Consider the following “positive spin” on European idiosyncrasy from Mark Leonard:
A few years ago, these companies became aware that although Japan made the best 3G phones in the world, they could not find a global market because the rest of the world could not catch up with the technological innovations to use these “perfect” devices. … “Japan’s cell-phones are like the endemic species that Darwin encountered on the Galápagos Islands—fantastically evolved and divergent from their mainland cousins.” … Europe might now be facing its own “Galápagos moment.” It may be that Europe’s postmodern order has become so advanced and particular to its environment that it is impossible for others to follow. It evolved in a protective ecosystem, shielded from the more muscular, ‘modern’ world where most people live.
There is nothing wrong with this in theory, assuming one can defend oneself, or the international system is stable enough, and global military alliances robust enough, to ensure local exceptionalism, however ill-suited to the “more muscular, ‘modern’ world,” will not be absorbed or ruthlessly subordinated. What seems to be taking place in practice is that we in Europe have developed a political culture and economy that makes it likely our grandchildren will be peripheral to global power games.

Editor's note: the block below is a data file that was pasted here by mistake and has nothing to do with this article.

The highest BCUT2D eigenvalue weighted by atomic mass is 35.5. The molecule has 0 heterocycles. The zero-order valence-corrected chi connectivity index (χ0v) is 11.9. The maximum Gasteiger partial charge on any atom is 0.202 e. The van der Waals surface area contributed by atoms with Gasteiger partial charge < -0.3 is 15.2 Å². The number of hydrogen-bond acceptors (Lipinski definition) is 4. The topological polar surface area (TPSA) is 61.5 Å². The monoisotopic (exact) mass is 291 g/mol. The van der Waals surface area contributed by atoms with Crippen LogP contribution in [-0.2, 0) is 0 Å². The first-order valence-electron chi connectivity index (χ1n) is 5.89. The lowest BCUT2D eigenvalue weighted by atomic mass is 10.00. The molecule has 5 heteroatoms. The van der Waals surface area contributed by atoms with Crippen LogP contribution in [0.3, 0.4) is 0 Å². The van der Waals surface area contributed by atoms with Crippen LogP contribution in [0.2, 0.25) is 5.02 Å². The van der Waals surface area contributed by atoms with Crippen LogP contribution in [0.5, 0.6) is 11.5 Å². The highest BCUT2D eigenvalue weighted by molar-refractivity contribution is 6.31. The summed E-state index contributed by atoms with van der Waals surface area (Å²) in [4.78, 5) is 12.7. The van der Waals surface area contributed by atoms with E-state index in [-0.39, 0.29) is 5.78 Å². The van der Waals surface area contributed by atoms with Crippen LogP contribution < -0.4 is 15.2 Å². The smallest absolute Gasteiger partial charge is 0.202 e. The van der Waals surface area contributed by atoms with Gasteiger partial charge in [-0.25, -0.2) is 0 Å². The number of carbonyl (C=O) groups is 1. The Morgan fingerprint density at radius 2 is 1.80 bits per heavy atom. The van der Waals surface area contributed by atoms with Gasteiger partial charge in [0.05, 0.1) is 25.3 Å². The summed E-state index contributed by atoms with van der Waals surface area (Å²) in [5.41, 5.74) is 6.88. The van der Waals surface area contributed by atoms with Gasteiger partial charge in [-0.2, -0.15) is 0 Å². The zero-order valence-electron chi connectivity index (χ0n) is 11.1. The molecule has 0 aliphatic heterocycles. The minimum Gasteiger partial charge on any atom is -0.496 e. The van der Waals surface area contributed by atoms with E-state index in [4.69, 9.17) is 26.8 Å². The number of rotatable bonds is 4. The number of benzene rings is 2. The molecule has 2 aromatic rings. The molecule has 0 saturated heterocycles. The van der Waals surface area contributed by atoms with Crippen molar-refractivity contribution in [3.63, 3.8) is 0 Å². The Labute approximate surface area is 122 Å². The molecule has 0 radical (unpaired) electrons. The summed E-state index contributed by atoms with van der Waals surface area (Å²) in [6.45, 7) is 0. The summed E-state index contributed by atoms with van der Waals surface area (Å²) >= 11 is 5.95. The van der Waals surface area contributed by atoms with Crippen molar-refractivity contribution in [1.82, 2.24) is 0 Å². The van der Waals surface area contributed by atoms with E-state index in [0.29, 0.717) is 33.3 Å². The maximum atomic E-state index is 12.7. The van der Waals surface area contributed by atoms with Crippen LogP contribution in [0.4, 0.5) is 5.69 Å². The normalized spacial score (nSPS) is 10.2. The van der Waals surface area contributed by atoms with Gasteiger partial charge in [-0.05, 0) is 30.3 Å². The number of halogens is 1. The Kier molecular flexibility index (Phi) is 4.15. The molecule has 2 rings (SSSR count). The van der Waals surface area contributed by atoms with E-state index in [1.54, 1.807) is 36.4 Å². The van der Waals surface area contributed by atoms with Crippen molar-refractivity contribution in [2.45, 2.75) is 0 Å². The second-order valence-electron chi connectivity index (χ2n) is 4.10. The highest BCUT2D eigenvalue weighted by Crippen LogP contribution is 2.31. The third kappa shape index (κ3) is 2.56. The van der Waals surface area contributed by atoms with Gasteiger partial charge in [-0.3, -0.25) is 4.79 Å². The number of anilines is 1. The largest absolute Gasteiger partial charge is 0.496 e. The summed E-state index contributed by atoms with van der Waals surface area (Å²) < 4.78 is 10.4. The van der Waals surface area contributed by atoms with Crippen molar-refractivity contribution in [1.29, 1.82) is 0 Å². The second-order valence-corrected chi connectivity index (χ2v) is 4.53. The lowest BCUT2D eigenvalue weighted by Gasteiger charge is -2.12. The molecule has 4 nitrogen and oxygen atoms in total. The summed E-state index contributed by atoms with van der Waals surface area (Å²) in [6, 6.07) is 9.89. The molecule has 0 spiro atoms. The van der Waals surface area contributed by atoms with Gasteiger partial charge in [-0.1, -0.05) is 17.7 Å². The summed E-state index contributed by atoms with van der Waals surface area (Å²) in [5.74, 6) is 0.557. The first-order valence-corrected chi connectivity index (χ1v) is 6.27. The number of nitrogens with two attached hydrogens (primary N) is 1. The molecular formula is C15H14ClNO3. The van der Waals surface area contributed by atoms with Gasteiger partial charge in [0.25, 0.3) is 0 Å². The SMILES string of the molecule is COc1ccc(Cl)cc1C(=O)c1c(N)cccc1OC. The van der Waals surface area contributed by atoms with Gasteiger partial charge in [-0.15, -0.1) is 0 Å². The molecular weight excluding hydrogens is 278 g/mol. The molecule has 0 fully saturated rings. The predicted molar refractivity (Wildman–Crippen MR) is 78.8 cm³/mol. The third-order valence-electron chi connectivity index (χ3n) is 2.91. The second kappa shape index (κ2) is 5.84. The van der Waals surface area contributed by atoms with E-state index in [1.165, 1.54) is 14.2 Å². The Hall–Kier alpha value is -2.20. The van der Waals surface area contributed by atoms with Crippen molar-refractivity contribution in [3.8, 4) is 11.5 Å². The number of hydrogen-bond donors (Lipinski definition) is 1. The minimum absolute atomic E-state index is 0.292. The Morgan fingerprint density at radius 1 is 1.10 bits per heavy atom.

In the West, we have cultivated a distaste for anything that seems to rest in itself, to survive over time as an inherited institution, to be other than mere miasmic flux. I explored why this is in “The Open Society and Its Demons.” As Reno puts it, we have made “weak gods” our guides. These are ideas that do not direct us towards anything with a definite shape. They are mere inclusion, mere tolerance and, of course, freedom, understood simply as a negative liberation from constraints.
What we need, then, is to seduce culture back to a “thick” understanding of “the good,” and to build communities in which this good can be properly pursued—not societies in which comfort and pleasure anesthetize us into accepting a highly-controlled, highly-disciplined, invertebrate conformity. At the same time, we need to play the game of high-politics, refusing subjugation to those who have not (yet) rejected their strong gods. We need to be the masters of our own image, to be present to the challenges ahead, and yet, at the same time, we need to avoid the homogenizing impacts of volatile changes, “mass psychosis,” by ruthlessly subjugating technical innovation to culture.
Carlos Perona Calvete has a background in International Relations and Organizational Behavior, and has worked mainly in the field of European project management and policy research.